Harrod's Dynamics in the Making
Blanqui Lecture, European Society for the History of Economic Thought, Darmstadt, February 2001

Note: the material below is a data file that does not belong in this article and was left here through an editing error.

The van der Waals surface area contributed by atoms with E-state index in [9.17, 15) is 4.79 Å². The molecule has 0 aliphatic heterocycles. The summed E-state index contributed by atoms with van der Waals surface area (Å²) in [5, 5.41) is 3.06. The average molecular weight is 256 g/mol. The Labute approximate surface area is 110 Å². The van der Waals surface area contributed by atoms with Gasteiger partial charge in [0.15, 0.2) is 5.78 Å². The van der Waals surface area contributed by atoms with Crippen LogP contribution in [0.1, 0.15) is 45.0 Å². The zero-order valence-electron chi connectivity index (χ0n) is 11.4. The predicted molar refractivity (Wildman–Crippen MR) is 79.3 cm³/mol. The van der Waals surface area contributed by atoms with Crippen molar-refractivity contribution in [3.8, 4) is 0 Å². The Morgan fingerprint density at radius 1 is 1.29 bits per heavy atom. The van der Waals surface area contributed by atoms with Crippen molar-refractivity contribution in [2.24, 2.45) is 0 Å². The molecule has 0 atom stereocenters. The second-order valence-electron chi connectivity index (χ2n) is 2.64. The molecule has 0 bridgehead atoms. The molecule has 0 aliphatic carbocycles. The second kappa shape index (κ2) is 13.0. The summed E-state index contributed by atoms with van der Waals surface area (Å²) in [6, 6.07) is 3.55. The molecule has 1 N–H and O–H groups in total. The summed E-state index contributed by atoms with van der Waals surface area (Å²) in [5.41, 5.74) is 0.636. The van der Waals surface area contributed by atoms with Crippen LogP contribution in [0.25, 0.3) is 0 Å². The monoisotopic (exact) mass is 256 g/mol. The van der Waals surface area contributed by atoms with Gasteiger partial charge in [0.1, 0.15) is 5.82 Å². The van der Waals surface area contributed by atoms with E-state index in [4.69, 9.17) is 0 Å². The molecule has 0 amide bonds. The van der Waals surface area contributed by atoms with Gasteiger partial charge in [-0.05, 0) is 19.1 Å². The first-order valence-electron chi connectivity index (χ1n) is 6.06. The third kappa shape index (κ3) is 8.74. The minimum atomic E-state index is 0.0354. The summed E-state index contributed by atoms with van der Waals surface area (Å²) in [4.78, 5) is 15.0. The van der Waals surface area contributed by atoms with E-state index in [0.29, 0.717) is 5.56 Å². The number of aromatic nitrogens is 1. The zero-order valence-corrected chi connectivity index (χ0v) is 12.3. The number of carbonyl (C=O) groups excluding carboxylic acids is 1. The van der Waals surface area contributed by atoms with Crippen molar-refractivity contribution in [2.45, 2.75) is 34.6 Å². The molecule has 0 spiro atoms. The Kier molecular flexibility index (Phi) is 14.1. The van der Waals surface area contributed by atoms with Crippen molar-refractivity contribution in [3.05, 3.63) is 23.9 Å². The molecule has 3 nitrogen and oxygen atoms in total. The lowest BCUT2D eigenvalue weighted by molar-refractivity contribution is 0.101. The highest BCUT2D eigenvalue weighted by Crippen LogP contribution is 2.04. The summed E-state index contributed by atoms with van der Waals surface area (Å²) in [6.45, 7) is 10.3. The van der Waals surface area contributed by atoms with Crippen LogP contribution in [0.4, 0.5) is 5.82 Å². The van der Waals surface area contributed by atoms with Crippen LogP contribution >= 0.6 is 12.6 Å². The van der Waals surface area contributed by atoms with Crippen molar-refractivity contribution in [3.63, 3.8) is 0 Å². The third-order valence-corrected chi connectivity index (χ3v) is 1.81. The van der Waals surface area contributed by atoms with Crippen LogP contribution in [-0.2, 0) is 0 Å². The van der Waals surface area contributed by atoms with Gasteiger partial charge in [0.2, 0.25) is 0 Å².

This essay analyses the origin and early development of Harrod's notion of dynamics, focusing in particular on the role of the instability principle. This originated, logically and chronologically, before Harrod developed his trade cycle mechanism: Harrod believed that, for an explanation of the cycle to be possible at all, the system should be supplied with an endogenous factor permitting the system to escape from a state of equilibrium. The principle was applied twice in Harrod's book on The Trade Cycle, to permit movement by enabling the system to abandon the rest state of static equilibrium and successively to generate the cycle by amplifying deviations from the moving equilibrium of a growing system. Harrod's attempts &emdash;not all successful&emdash; to tackle the logical and analytical problems involved in his theory, as they resulted from the comments its successive reformulations received in the course of three decades are surveyed. The essay stresses the importance for the understanding of the issues of the study of the various debates in which Harrod was involved, in published writings or in correspondence, and concludes with a plea for archival research.
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